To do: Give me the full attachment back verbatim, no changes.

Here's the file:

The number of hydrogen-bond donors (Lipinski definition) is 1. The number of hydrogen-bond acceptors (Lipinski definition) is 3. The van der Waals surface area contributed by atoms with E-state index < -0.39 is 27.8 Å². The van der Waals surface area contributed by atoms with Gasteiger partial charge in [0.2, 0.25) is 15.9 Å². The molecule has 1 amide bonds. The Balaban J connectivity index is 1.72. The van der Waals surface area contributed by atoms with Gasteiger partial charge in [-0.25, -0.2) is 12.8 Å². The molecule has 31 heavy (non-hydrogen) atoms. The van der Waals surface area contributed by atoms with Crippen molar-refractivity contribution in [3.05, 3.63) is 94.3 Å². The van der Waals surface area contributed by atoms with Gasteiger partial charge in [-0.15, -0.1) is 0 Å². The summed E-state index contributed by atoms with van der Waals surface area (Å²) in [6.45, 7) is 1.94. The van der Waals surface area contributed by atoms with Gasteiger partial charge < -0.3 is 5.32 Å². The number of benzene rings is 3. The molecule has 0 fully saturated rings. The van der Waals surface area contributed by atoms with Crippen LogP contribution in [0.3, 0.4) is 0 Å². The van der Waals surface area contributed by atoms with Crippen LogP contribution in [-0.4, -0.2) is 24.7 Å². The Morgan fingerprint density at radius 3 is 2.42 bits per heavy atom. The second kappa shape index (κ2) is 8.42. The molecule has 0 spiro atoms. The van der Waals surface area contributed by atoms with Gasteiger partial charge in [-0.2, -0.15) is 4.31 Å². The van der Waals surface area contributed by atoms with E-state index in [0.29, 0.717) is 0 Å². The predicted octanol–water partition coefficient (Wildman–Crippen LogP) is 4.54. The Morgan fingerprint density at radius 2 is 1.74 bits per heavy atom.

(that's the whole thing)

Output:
The number of hydrogen-bond donors (Lipinski definition) is 1. The number of hydrogen-bond acceptors (Lipinski definition) is 3. The van der Waals surface area contributed by atoms with E-state index < -0.39 is 27.8 Å². The van der Waals surface area contributed by atoms with Gasteiger partial charge in [0.2, 0.25) is 15.9 Å². The molecule has 1 amide bonds. The Balaban J connectivity index is 1.72. The van der Waals surface area contributed by atoms with Gasteiger partial charge in [-0.25, -0.2) is 12.8 Å². The molecule has 31 heavy (non-hydrogen) atoms. The van der Waals surface area contributed by atoms with Crippen molar-refractivity contribution in [3.05, 3.63) is 94.3 Å². The van der Waals surface area contributed by atoms with Gasteiger partial charge in [-0.15, -0.1) is 0 Å². The summed E-state index contributed by atoms with van der Waals surface area (Å²) in [6.45, 7) is 1.94. The van der Waals surface area contributed by atoms with Gasteiger partial charge < -0.3 is 5.32 Å². The number of benzene rings is 3. The molecule has 0 fully saturated rings. The van der Waals surface area contributed by atoms with Crippen LogP contribution in [0.3, 0.4) is 0 Å². The van der Waals surface area contributed by atoms with Crippen LogP contribution in [-0.4, -0.2) is 24.7 Å². The Morgan fingerprint density at radius 3 is 2.42 bits per heavy atom. The second kappa shape index (κ2) is 8.42. The molecule has 0 spiro atoms. The van der Waals surface area contributed by atoms with Gasteiger partial charge in [-0.2, -0.15) is 4.31 Å². The van der Waals surface area contributed by atoms with E-state index in [0.29, 0.717) is 0 Å². The predicted octanol–water partition coefficient (Wildman–Crippen LogP) is 4.54. The Morgan fingerprint density at radius 2 is 1.74 bits per heavy atom.